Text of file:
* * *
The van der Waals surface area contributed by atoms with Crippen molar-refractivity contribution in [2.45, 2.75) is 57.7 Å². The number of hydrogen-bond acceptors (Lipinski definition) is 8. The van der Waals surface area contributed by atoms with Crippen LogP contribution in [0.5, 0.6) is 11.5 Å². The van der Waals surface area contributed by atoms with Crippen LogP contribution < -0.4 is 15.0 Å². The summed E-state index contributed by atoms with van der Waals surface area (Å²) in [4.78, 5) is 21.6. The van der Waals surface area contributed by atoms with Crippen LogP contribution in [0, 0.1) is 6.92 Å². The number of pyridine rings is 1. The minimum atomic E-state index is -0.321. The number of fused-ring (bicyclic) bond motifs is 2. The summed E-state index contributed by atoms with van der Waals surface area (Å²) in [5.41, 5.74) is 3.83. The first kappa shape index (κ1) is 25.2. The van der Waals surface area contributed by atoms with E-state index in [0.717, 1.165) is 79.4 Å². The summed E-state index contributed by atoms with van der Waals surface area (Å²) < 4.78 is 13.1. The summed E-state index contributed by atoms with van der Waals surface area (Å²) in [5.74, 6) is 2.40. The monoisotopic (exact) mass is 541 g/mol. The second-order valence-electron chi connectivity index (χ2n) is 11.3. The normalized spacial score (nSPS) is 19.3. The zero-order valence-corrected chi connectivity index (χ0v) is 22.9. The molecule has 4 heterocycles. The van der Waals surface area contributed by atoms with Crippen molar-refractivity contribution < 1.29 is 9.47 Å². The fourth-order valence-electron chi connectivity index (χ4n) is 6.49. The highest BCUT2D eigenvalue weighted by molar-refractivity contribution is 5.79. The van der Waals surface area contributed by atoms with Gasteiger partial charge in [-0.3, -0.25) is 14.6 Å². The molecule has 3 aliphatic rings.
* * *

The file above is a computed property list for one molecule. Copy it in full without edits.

The van der Waals surface area contributed by atoms with Crippen molar-refractivity contribution in [2.45, 2.75) is 57.7 Å². The number of hydrogen-bond acceptors (Lipinski definition) is 8. The van der Waals surface area contributed by atoms with Crippen LogP contribution in [0.5, 0.6) is 11.5 Å². The van der Waals surface area contributed by atoms with Crippen LogP contribution < -0.4 is 15.0 Å². The summed E-state index contributed by atoms with van der Waals surface area (Å²) in [4.78, 5) is 21.6. The van der Waals surface area contributed by atoms with Crippen LogP contribution in [0, 0.1) is 6.92 Å². The number of pyridine rings is 1. The minimum atomic E-state index is -0.321. The number of fused-ring (bicyclic) bond motifs is 2. The summed E-state index contributed by atoms with van der Waals surface area (Å²) in [5.41, 5.74) is 3.83. The first kappa shape index (κ1) is 25.2. The van der Waals surface area contributed by atoms with E-state index in [0.717, 1.165) is 79.4 Å². The summed E-state index contributed by atoms with van der Waals surface area (Å²) < 4.78 is 13.1. The summed E-state index contributed by atoms with van der Waals surface area (Å²) in [5.74, 6) is 2.40. The monoisotopic (exact) mass is 541 g/mol. The second-order valence-electron chi connectivity index (χ2n) is 11.3. The normalized spacial score (nSPS) is 19.3. The zero-order valence-corrected chi connectivity index (χ0v) is 22.9. The molecule has 4 heterocycles. The van der Waals surface area contributed by atoms with Crippen molar-refractivity contribution < 1.29 is 9.47 Å². The fourth-order valence-electron chi connectivity index (χ4n) is 6.49. The highest BCUT2D eigenvalue weighted by molar-refractivity contribution is 5.79. The van der Waals surface area contributed by atoms with Gasteiger partial charge in [-0.3, -0.25) is 14.6 Å². The molecule has 3 aliphatic rings.